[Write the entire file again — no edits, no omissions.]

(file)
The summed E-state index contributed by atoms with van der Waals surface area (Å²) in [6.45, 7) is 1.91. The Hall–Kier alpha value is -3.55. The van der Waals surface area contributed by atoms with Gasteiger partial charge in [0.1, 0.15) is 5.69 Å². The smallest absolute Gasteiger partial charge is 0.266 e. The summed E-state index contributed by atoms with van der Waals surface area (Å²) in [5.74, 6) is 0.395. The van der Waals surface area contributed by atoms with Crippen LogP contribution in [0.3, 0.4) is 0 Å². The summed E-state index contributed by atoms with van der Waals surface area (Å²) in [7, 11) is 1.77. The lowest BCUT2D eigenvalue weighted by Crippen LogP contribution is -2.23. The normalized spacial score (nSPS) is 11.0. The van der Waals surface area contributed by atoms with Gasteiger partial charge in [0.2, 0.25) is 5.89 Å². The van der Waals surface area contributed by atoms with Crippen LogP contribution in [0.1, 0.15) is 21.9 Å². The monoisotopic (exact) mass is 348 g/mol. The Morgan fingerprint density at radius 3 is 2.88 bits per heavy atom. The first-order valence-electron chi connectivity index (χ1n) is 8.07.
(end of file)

The summed E-state index contributed by atoms with van der Waals surface area (Å²) in [6.45, 7) is 1.91. The Hall–Kier alpha value is -3.55. The van der Waals surface area contributed by atoms with Gasteiger partial charge in [0.1, 0.15) is 5.69 Å². The smallest absolute Gasteiger partial charge is 0.266 e. The summed E-state index contributed by atoms with van der Waals surface area (Å²) in [5.74, 6) is 0.395. The van der Waals surface area contributed by atoms with Crippen LogP contribution in [0.3, 0.4) is 0 Å². The summed E-state index contributed by atoms with van der Waals surface area (Å²) in [7, 11) is 1.77. The lowest BCUT2D eigenvalue weighted by Crippen LogP contribution is -2.23. The normalized spacial score (nSPS) is 11.0. The van der Waals surface area contributed by atoms with Gasteiger partial charge in [0.2, 0.25) is 5.89 Å². The van der Waals surface area contributed by atoms with Crippen LogP contribution in [0.1, 0.15) is 21.9 Å². The monoisotopic (exact) mass is 348 g/mol. The Morgan fingerprint density at radius 3 is 2.88 bits per heavy atom. The first-order valence-electron chi connectivity index (χ1n) is 8.07.